In the spring, France was one of the countries hardest hit by the pandemic, alongside Spain, Italy and Great Britain. Other countries are now sad leaders in terms of infection and death rates, but the coronavirus is still far from defeated in Europe.
In France, around 10,000 new infections are currently reported every day. This means that there are currently more cases than at the first peak of the pandemic in April. While at that time up to 1,400 people per day died after being infected with the novel coronavirus, the currently recorded deaths remain in the double-digit range.
In France, the economy slumped by 13.8 percent
Something similar is currently taking place in Germany – albeit at a significantly lower level. Although the number of new infections has also increased here since the beginning of August, with around 1,500 cases a day it is still significantly lower than in France. And this despite the fact that Germany has around a quarter more inhabitants than its neighboring country.
In both countries, the economy slumped massively as a result of the pandemic and lockdown. In France, according to the Insee statistics office, it shrank by 13.8 percent in the second quarter, in Germany it was “only” minus 9.7 percent. The difference could be related to the different levels of restrictions during the lockdown in the two countries.
While the unemployment rate rose massively in some countries due to the pandemic – in the USA, for example, it has now risen to 15 percent – it has remained relatively low on both sides of the Rhine. In Germany it was last at 6.4 percent, in France at 7.1 percent. But this was mainly due to the widespread use of short-time work and state aid for companies. But short-time work in France – unlike in Germany – expires at the end of October.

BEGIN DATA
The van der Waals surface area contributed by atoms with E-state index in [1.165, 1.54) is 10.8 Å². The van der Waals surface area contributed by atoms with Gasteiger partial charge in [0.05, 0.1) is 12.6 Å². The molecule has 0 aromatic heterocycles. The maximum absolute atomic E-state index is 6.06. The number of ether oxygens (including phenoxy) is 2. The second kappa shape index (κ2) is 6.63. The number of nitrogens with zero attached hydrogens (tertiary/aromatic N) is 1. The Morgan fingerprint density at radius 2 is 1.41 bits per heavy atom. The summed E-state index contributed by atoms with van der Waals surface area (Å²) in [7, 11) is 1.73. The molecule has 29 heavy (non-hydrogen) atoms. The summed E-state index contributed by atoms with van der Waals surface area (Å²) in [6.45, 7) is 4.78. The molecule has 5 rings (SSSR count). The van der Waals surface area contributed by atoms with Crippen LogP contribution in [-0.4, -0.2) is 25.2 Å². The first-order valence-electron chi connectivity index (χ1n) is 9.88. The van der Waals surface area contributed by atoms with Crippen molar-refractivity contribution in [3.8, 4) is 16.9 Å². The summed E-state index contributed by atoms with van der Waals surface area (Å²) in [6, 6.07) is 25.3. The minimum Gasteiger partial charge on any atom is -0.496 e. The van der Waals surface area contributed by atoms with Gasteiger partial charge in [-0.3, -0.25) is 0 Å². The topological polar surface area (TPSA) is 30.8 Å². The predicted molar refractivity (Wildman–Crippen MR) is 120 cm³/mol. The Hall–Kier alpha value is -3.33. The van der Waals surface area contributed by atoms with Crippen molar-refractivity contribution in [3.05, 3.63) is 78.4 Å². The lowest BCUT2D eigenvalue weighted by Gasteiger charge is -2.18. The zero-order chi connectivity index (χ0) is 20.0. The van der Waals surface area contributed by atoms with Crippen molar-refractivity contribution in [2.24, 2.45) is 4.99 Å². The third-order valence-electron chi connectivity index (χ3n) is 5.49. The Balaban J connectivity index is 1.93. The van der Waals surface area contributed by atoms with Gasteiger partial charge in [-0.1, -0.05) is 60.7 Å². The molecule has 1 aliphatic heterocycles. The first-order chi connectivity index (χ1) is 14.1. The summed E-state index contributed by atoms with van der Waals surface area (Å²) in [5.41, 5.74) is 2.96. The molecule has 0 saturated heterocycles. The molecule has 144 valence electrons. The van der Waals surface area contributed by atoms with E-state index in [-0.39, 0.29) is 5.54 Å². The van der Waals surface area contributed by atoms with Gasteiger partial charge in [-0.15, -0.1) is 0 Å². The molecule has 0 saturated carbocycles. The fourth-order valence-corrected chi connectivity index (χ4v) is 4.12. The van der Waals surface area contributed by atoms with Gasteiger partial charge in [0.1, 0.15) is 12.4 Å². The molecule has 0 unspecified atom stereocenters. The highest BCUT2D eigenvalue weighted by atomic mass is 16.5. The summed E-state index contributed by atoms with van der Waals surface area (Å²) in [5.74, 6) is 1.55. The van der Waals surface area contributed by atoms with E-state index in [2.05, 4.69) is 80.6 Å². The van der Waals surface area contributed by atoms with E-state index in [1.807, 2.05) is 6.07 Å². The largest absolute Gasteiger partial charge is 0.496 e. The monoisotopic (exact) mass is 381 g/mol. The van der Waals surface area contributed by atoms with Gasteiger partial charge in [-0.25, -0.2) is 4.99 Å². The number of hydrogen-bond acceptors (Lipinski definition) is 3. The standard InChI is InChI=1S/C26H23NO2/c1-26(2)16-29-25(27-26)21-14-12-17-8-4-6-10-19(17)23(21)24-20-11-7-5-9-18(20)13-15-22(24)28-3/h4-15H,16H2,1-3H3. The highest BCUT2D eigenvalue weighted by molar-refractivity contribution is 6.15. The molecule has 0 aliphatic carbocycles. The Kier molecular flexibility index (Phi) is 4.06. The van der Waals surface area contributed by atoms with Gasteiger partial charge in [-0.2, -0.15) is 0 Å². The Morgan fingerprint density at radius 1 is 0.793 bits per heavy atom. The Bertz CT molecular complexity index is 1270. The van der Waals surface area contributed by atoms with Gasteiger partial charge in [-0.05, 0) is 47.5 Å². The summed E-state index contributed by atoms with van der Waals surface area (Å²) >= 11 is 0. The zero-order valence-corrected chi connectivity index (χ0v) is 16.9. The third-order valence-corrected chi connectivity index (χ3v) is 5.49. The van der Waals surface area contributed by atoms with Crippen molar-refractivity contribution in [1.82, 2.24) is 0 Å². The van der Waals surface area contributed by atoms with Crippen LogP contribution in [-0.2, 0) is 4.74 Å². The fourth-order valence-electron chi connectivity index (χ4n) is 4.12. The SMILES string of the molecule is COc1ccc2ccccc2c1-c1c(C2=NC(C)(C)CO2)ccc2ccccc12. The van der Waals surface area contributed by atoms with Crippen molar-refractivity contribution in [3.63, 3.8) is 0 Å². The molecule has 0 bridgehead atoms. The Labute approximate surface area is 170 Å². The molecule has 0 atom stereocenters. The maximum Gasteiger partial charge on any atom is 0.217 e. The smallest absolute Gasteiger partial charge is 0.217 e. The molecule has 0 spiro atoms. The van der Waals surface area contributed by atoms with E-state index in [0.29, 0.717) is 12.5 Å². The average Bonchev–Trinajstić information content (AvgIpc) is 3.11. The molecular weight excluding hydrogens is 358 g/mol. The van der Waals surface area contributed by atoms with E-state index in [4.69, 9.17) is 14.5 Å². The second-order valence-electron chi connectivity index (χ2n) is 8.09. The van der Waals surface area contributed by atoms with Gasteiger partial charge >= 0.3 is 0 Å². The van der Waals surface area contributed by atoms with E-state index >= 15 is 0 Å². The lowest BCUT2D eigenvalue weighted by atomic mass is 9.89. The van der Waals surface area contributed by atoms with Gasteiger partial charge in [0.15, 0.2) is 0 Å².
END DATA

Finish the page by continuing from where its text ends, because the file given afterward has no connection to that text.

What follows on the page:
In France there is great concern that a lockdown may be necessary again
France’s economy is broadly based, but the world’s most popular holiday destination is also suffering from the drastic collapse of the tourism industry. Economists expect an economic slump of eleven percent for the year. The French government wants to fight the recession with an economic stimulus package worth 100 billion euros. Money should flow into future technologies, organic farming and environmentally friendly energy policy, among other things. In addition, jobs are to be secured with the package, especially among low-skilled people and young professionals. President Emmanuel Macron also wants to use the investments to reform the French economy and make it fit for the future.
But there is great concern in France that a lockdown might be necessary again. It was not until Sunday that the government of Israel decided again in view of the increasing number of infections and despite great resistance from the economy.
France is the largest economy in the EU after Germany. If the neighboring country does not get back on its feet quickly, that should also worry Germany. Both nations are closely linked economically, for example through the European aircraft manufacturer Airbus. In addition, France is the most important German trading partner in Europe. Last year, goods worth 106.7 billion euros were exported to the Grande Nation – more than to China. The French are the second most important buyers of German products.